Cocooning ISL Video 01 – What is it and how do I do it?

28th March 2020

This HSE guidance is for medically vulnerable people who live in their own home and is in place for 2 weeks from March 27th 2020.

What does cocooning mean?

It means measures to protect people who are over 70 years of age or those who are extremely medically vulnerable by minimising all interaction between them and others.

What do we mean by extremely medically vulnerable?

  1. People aged 70 years or older
  2. Solid organ transplant recipients
  3. People with specific cancers:
    – who are undergoing active chemotherapy or radical radiotherapy for lung cancer
    – cancers of the blood or bone marrow such as leukaemia, lymphoma or myeloma who are at any stage of treatment
    – people having immunotherapy or other continuing antibody treatments for cancer
    – people having other targeted cancer treatments which can affect the immune system, such as protein kinase inhibitors or PARP inhibitors
    – people who have had bone marrow or stem cell transplants in the last 6 months, or who are still taking immunosuppression drugs
  4. People with severe respiratory conditions including cystic fibrosis, severe asthma and severe COPD.
  5. People with rare diseases and inborn errors of metabolism that significantly increase the risk of infections (such as SCID, homozygous sickle cell).
  6. People on immunosuppression therapies sufficient to significantly increase risk of infection.
  7. Women who are pregnant with significant heart disease, congenital or acquired.
    Cocooning is for your personal protection and if you are unsure whether or not you fall into one of the categories of extremely medically vulnerable people listed above, you should discuss your concerns with your GP or hospital clinician.

How do I cocoon?

  1. Strictly avoid contact with someone who is displaying symptoms of coronavirus (COVID-19).
  2. Do not leave your house.
  3. Do not attend any gatherings. This includes gatherings of friends and families in private spaces for example family homes, weddings and religious services.
  4. Do not go out for shopping and, when arranging food or medication deliveries, these should be left at the door to minimise contact.
  5. Keep in touch using remote technology such as phone, internet, and social media.
  6. Do use telephone or online services to contact your GP or other essential services.
  7. Ensure you keep phones/devices charged, and have credit on your phone so that you can stay connected.

We know that some of these measures will be difficult. You should try to identify ways of staying in touch with others and participating in your normal activities remotely from your home without physical contact with other people.

How can you get assistance with foods and medicines if you are cocooning?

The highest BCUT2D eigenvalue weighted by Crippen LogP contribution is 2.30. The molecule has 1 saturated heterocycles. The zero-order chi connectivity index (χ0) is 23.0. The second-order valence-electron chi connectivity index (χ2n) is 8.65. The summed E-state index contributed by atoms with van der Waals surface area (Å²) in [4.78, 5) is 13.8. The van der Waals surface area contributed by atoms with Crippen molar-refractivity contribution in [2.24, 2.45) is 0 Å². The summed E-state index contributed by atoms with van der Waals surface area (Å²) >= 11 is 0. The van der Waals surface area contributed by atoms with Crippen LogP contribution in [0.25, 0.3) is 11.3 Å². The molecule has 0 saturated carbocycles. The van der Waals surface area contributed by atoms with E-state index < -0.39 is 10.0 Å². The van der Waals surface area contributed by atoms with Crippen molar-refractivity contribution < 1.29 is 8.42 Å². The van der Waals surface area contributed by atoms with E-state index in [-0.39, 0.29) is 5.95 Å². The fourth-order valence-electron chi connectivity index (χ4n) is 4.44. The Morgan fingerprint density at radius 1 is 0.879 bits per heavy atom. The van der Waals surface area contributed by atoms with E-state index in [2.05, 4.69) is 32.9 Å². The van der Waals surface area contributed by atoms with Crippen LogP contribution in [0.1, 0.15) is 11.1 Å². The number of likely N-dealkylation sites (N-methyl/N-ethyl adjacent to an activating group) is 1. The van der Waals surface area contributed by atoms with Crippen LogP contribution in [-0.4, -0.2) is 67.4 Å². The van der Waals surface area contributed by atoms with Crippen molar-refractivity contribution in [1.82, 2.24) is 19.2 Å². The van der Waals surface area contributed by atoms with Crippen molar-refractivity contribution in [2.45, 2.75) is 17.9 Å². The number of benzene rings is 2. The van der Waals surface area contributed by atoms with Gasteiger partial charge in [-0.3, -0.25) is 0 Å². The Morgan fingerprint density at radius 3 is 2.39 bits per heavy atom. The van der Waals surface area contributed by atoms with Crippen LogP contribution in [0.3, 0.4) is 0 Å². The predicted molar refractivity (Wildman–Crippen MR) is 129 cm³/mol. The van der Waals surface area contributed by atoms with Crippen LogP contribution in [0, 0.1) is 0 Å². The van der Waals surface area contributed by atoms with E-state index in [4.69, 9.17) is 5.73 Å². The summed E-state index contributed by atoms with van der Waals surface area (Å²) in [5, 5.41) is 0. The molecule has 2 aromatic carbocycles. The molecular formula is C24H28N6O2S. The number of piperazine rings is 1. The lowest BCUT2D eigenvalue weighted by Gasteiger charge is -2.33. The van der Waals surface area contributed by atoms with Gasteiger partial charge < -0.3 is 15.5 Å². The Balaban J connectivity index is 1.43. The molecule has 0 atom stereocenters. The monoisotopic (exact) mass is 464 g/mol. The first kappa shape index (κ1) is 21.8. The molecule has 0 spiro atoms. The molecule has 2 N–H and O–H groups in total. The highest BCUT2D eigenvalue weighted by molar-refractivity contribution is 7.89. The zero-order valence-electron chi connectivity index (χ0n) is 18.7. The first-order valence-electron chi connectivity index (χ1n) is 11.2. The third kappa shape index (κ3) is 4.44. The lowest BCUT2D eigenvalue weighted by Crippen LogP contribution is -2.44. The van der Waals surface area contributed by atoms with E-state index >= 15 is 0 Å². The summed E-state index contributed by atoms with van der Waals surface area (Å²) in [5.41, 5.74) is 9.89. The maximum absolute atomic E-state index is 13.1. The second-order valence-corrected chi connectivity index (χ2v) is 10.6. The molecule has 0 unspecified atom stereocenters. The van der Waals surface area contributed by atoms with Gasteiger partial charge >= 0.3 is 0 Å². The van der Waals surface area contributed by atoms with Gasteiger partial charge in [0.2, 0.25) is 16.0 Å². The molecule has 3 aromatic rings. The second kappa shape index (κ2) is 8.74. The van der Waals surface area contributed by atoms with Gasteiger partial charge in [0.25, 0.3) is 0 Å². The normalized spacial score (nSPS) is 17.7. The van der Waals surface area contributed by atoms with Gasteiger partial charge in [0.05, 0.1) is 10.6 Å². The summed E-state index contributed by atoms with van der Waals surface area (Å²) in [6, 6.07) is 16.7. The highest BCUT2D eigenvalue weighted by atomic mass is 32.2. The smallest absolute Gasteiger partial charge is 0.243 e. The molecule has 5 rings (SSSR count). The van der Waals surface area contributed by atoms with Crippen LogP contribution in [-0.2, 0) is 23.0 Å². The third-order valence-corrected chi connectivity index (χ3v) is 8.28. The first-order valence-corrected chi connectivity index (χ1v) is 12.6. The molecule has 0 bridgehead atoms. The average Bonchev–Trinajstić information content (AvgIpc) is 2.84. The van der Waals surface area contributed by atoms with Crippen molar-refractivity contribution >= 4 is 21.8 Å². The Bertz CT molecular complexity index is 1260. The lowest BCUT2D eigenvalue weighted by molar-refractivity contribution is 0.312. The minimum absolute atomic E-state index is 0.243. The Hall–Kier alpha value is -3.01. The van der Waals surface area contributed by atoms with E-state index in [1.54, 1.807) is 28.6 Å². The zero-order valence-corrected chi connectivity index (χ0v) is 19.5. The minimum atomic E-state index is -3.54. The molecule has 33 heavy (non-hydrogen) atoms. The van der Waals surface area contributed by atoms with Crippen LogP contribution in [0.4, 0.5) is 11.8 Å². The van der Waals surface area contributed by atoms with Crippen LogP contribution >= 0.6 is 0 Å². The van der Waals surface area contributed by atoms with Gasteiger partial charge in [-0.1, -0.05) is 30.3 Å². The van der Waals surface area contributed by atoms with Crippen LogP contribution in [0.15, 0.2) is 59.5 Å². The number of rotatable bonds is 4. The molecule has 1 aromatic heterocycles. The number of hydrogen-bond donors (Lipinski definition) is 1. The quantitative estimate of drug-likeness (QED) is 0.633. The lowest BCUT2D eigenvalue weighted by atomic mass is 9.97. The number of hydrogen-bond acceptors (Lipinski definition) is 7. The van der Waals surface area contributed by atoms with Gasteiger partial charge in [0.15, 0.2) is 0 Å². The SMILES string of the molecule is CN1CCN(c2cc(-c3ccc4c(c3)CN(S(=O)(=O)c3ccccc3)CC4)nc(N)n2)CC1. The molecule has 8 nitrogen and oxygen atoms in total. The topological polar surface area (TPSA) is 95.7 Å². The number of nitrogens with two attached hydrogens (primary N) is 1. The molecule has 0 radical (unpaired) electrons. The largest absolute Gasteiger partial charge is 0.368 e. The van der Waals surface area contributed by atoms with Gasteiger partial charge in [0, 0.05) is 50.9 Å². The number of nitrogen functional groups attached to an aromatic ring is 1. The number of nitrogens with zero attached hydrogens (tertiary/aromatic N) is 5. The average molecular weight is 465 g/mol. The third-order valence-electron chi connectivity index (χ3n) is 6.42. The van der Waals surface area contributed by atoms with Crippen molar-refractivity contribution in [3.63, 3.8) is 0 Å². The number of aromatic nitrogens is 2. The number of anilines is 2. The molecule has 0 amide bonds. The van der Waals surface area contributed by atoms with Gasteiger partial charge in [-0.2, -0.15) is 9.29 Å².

In the first instance, family, friends and neighbours can support you once you adhere to cocooning guidelines and they adhere to physical distancing guidelines. Where possible use online services.

Your health or social care provider will be asked to take additional precautions to make sure that you are protected.
If these options are not available to you, the Government is putting in place assistance through the local authorities, working with the voluntary sector services, to ensure you can have access to food, essential household supplies and medicines. Each local authority will publish contact details.

ALONE is providing a telephone support line that you can contact via text or IRIS. The helpline is open seven days a week from 8am – 8pm, for all older people and their families to contact if they would like any advice, reassurance or additional support: 0818 222 024. This support line is also open to extremely medically vulnerable people.

What should you do if you have hospital and GP appointments if you are cocooning?

We advise everyone to access medical assistance remotely if possible. However, if you have a scheduled hospital or other medical appointment during this period, talk to your GP or specialist to ensure you continue to receive the care you need and determine which of these are absolutely essential.

It is possible that your hospital may need to cancel or postpone some clinics and appointments. You should contact your hospital or clinic to confirm appointments.

What should you do if you develop symptoms of coronavirus (COVID-19) while you are cocooning?

The most common symptoms of coronavirus (COVID-19) are fever (high temperature), cough and shortness of breath or difficulty breathing.

If you develop the symptoms of coronavirus (COVID-19) contact your GP. Do this as soon as you get symptoms. Do not visit the GP, pharmacy, urgent care centre or a hospital unless you are told to do so. In an emergency, contact 112 or 999 if you are seriously ill.

If you prepare a single hospital bag. This should include your next of kin or emergency contact, a list of the medications you take (including dose and frequency), any information on your planned care appointments and things you would need for an overnight stay (snacks, pyjamas, toothbrush, medication etc.). If you have an advanced care plan, please include that.

Irish Deaf Society